Authors object the conventional criteria of ‘brain death’ for establishing the death of the human being

In the September issue of the Journal of Medical Ethics (see HERE), an article was published in which its authors, Michael Nair-Collins* and Franklin G Miller**, addressed the significance of death by neurological criteria – brain death from a perspective — already standard from these authors — of rejecting the current criteria for ‘brain death’ as valid criteria for establishing death of the human being. In the article, they say that the arguments put forward by the United States President’s Commission to define ‘brain death’ are unsatisfactory, since in their opinion, ‘brain dead’ patients do not show any biological signs of being dead.

Nair-Collins and Miller consider that the concepts reiterated since the first edition of the President’s Commission documents, introduce “overly simplistic distortions or outright falsehoods”, with respect to the role played by technology in the physiology of a patient who meets the criteria for ‘brain death’. Therefore, according to these authors, these erroneous statements on how to determine the death of a person based on neurological criteria impede fruitful dialogue on the issue.

A well-known argument of these authors is to centre the discussion, not on the global and universal perspective of the concept of death by neurological criteria, but to direct it basically against the concepts of the President’s Commission for the diagnosis of death in the United States, published in 1981 and 2008.


Are patients supported by mechanical ventilation diagnosed with ‘brain death’ really dead?


In the first edition of the President’s Council report (1981), the main reasoning explaining why patients diagnosed with ‘brain death’ were dead was the fact that, in those patients, there was a lack of bodily integration when brain function failed, which was a key element in the integration and coordination of organic functions. Subsequent to the publication of that document, several articles refuted that statement, since integrative functions were observed in ‘brain dead’ patients. This was the principle reason why the President’s Commission had to reconsider the argument that lack of bodily integration (in patients with criteria for ‘brain death’) was the main explanation to consider the death of the person in these patients.

The document issued by the President’s Commission in 2008 maintains that ‘brain death’ is the death of the person — and even that person is biologically dead — but the fact that the patient is on mechanical ventilation masks those signs of death. The report states that, “When artificial means of support mask this loss of integration [of the bodily functions of the organism as a whole] as measured by the old methods (understanding as such the diagnosis of death by cardiac arrest), brain-oriented criteria and tests provide a new window on the same phenomenon”. According to the President’s Commission, particularly its president JL Bernat, “when the mask created by the artificial support medium is stripped away, what remains is not an integrated organism but merely a group of artificially maintained subsystems”. In accordance with this, death based on neurological criteria is, therefore, a biological conception of death. This conceptualization of death is not a philosophical conception, a social construction or a legal approximation. According to this biological basis, even though individuals show apparent signs of being alive, they are (biologically) dead, though this reality (death) is masked by the intervention of medical technology.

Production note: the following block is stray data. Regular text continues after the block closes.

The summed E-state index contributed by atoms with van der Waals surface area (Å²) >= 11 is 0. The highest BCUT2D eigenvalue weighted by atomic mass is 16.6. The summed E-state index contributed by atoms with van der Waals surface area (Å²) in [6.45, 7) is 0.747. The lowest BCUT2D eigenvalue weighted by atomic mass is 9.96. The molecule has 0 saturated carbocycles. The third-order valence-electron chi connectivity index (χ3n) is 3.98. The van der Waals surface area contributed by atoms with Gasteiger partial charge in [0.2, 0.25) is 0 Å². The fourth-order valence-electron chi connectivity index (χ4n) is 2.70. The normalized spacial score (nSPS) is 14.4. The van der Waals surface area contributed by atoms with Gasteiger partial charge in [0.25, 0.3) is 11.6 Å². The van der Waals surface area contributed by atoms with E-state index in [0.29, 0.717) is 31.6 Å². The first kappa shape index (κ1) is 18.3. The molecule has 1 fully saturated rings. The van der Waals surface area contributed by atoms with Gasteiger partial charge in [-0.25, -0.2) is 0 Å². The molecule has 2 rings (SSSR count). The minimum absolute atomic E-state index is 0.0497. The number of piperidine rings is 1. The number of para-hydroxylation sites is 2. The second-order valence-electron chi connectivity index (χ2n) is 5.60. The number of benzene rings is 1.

According to Nair-Collins and Miller, the mechanical ventilation to which ‘brain dead’ patients are subjected does not mask or generate a false sensation of life, as that life exists independent of whether the patient is subjected to mechanical ventilation. It is true that ventilation facilitates the transport of oxygen through the lungs to the blood, and from there to all the cells of the organism. However, that biological activity remains normal at the level of all the organs, except the brain. Similarly, the activity of the tissues and the intrinsic activity of each of the cells of the body survives and is not masked by the fact of mechanical ventilation. The activity of cells, organs and tissues is not only ostensible, but signs of whole body integration and interaction are also manifest, permitting interaction between the organs and even a response to external stimuli, such as happens for example in the case of an injection of bacteria, to which the body of ‘brain dead’ patients would react with an inflammatory response, with an increase in blood leukocytes and inflammatory mediators.

In this article, the authors argue the failure to distinguish appearance and reality to defend the view that ‘brain dead’ patients are dead. They also conclude that offering an explanation of why the conventional view of ‘brain death’, while mistaken (according to the authors), continues to be generally supported, is due to the close relationship between ‘brain death’ and the donation of organs for transplantation.

 

 

 

 

 

 

José María Domínguez Roldán MD PhD

Bioethics Observatory. Institute of Life Sciences.

Clinical Chief of the Intensive Care Unit, Hospital Virgen del Rocío de Sevilla

* Michael Nair-Collins PhD. Philosopher with specializations in bioethics and the philosophy of mind
** Franklin G. Miller PhD is an American bioethicist and senior faculty member at the
   National Institutes of Health (NIH)